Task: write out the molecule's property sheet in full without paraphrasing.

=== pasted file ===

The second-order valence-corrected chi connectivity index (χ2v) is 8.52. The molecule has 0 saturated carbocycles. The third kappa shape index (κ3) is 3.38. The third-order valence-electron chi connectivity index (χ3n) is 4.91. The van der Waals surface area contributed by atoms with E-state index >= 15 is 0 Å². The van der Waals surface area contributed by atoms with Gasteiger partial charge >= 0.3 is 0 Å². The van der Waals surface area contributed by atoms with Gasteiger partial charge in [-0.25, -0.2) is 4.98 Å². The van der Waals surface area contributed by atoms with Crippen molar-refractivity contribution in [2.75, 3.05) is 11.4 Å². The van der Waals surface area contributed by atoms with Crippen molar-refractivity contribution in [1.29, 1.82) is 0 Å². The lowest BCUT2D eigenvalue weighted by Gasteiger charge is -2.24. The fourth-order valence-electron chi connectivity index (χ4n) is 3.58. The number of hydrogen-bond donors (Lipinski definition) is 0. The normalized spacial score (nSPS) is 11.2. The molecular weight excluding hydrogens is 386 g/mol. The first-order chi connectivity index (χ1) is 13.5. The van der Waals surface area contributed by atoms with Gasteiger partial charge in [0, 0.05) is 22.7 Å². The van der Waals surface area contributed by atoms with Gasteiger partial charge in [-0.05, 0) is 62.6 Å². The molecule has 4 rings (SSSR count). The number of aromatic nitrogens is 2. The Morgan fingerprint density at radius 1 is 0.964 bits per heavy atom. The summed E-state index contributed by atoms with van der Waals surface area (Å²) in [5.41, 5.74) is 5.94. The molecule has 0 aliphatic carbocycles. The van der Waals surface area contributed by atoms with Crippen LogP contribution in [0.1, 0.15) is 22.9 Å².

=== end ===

The second-order valence-corrected chi connectivity index (χ2v) is 8.52. The molecule has 0 saturated carbocycles. The third kappa shape index (κ3) is 3.38. The third-order valence-electron chi connectivity index (χ3n) is 4.91. The van der Waals surface area contributed by atoms with E-state index >= 15 is 0 Å². The van der Waals surface area contributed by atoms with Gasteiger partial charge >= 0.3 is 0 Å². The van der Waals surface area contributed by atoms with Gasteiger partial charge in [-0.25, -0.2) is 4.98 Å². The van der Waals surface area contributed by atoms with Crippen molar-refractivity contribution in [2.75, 3.05) is 11.4 Å². The van der Waals surface area contributed by atoms with Crippen molar-refractivity contribution in [1.29, 1.82) is 0 Å². The lowest BCUT2D eigenvalue weighted by Gasteiger charge is -2.24. The fourth-order valence-electron chi connectivity index (χ4n) is 3.58. The number of hydrogen-bond donors (Lipinski definition) is 0. The normalized spacial score (nSPS) is 11.2. The molecular weight excluding hydrogens is 386 g/mol. The first-order chi connectivity index (χ1) is 13.5. The van der Waals surface area contributed by atoms with Gasteiger partial charge in [0, 0.05) is 22.7 Å². The van der Waals surface area contributed by atoms with Gasteiger partial charge in [-0.05, 0) is 62.6 Å². The molecule has 4 rings (SSSR count). The number of aromatic nitrogens is 2. The Morgan fingerprint density at radius 1 is 0.964 bits per heavy atom. The summed E-state index contributed by atoms with van der Waals surface area (Å²) in [5.41, 5.74) is 5.94. The molecule has 0 aliphatic carbocycles. The van der Waals surface area contributed by atoms with Crippen LogP contribution in [0.1, 0.15) is 22.9 Å².